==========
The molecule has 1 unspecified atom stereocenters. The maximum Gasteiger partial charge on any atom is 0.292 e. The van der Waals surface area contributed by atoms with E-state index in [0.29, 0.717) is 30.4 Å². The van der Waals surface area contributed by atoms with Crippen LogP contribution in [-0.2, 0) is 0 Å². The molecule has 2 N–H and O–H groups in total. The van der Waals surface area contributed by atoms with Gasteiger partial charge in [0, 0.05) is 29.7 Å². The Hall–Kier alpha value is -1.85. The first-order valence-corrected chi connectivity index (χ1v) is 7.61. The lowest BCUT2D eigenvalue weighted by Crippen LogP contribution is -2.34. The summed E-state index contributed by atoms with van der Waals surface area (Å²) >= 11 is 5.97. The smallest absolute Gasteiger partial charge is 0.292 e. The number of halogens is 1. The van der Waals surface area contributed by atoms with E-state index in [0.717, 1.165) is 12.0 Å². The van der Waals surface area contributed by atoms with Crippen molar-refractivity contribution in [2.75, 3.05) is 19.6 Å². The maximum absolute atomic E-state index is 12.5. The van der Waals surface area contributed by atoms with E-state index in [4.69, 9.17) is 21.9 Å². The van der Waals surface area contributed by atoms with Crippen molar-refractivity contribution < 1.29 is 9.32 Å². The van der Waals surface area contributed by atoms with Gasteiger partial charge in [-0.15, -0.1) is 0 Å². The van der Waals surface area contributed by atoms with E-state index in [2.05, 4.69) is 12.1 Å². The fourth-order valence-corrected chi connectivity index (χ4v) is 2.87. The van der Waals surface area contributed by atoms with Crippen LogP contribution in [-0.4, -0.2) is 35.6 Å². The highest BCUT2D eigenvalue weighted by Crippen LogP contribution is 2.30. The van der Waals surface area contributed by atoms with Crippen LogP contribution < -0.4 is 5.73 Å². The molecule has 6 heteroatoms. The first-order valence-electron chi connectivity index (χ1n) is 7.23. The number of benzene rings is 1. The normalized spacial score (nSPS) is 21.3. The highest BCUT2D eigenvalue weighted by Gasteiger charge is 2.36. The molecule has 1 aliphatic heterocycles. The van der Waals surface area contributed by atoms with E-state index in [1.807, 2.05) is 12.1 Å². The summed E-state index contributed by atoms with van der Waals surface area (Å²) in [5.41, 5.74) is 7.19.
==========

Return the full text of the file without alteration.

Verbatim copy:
The molecule has 1 unspecified atom stereocenters. The maximum Gasteiger partial charge on any atom is 0.292 e. The van der Waals surface area contributed by atoms with E-state index in [0.29, 0.717) is 30.4 Å². The van der Waals surface area contributed by atoms with Crippen LogP contribution in [-0.2, 0) is 0 Å². The molecule has 2 N–H and O–H groups in total. The van der Waals surface area contributed by atoms with Gasteiger partial charge in [0, 0.05) is 29.7 Å². The Hall–Kier alpha value is -1.85. The first-order valence-corrected chi connectivity index (χ1v) is 7.61. The lowest BCUT2D eigenvalue weighted by Crippen LogP contribution is -2.34. The summed E-state index contributed by atoms with van der Waals surface area (Å²) >= 11 is 5.97. The smallest absolute Gasteiger partial charge is 0.292 e. The number of halogens is 1. The van der Waals surface area contributed by atoms with E-state index in [0.717, 1.165) is 12.0 Å². The van der Waals surface area contributed by atoms with Crippen molar-refractivity contribution in [2.75, 3.05) is 19.6 Å². The maximum absolute atomic E-state index is 12.5. The van der Waals surface area contributed by atoms with E-state index in [4.69, 9.17) is 21.9 Å². The van der Waals surface area contributed by atoms with Crippen molar-refractivity contribution < 1.29 is 9.32 Å². The van der Waals surface area contributed by atoms with Gasteiger partial charge in [-0.15, -0.1) is 0 Å². The van der Waals surface area contributed by atoms with E-state index in [2.05, 4.69) is 12.1 Å². The fourth-order valence-corrected chi connectivity index (χ4v) is 2.87. The van der Waals surface area contributed by atoms with Crippen LogP contribution in [-0.4, -0.2) is 35.6 Å². The highest BCUT2D eigenvalue weighted by Crippen LogP contribution is 2.30. The van der Waals surface area contributed by atoms with Crippen LogP contribution < -0.4 is 5.73 Å². The molecule has 6 heteroatoms. The first-order valence-electron chi connectivity index (χ1n) is 7.23. The number of benzene rings is 1. The normalized spacial score (nSPS) is 21.3. The highest BCUT2D eigenvalue weighted by Gasteiger charge is 2.36. The molecule has 1 aliphatic heterocycles. The van der Waals surface area contributed by atoms with E-state index in [1.807, 2.05) is 12.1 Å². The summed E-state index contributed by atoms with van der Waals surface area (Å²) in [5.41, 5.74) is 7.19.